What’s more, colleges often limit the number of courses an adjunct can teach per semester—the one I worked for had a cap of three per semester.  You may be allowed to work as an adjunct at other schools (check with your college to make sure), but keep in mind that you might have to adjust your material to meet their requirements.

No Job Security

Adjunct teaching is contract work, so there’s no certainty about the number of classes you’ll get to teach or if you’ll even be hired next semester.  Also, the full-time faculty at the college are required to teach a certain number of classes each term, so if one of their sections doesn’t fill up, a class that was originally assigned to you may be given to a full-timer at the last minute.

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Possible Lack of Autonomy

In attempts to ensure uniform student experience and outcomes, your college may require everyone who teaches a course to use the same materials, exams, etc.  If so, full-time faculty are usually in charge of choosing and creating these items, so as an adjunct you may feel as though you don’t have much say in how your class is taught.  On the other hand, it’s easy to see how receiving a highly-structured premade course could be a blessing for first-time teachers.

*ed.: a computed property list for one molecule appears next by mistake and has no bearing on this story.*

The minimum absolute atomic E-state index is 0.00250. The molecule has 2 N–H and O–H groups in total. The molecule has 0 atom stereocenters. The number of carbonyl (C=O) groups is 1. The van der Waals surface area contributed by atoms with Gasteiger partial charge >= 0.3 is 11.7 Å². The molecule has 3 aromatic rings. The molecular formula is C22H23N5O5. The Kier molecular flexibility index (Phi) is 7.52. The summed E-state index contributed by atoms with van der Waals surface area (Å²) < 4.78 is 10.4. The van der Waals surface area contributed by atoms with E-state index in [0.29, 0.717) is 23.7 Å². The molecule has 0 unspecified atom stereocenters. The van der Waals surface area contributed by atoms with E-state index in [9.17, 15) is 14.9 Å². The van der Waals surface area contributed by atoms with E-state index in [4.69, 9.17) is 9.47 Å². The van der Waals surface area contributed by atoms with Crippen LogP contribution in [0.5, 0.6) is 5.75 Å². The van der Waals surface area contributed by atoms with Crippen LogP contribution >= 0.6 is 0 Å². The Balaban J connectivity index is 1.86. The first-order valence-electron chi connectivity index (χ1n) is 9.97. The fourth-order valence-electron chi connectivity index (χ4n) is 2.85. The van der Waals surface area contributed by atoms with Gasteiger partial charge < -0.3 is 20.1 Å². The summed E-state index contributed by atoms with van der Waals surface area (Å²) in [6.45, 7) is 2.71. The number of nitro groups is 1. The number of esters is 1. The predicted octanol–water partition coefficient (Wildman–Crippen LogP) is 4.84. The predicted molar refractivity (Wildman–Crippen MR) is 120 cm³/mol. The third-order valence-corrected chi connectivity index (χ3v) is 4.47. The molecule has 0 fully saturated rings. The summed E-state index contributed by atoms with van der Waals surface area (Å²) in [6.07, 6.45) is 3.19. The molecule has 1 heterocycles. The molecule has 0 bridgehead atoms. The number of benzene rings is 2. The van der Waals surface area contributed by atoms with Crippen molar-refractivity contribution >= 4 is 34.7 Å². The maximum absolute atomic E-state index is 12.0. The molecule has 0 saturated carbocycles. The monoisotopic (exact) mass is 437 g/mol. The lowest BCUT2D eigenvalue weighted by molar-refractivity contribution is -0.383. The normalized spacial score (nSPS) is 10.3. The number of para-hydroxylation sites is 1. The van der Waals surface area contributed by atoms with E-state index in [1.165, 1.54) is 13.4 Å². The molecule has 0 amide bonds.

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The Verdict on Adjunct Teaching Jobs

Did the cons in the last section scare you straight?  Just remember that although working as an adjunct is low on financial rewards, it’s big on personal ones.  While adjunct teaching is more viable as a side hustle than a way to earn a living, if you feel called to teach, it’s a great way to try out a career in education and make extra money without a big commitment.  In any case, please thank a teacher in your life.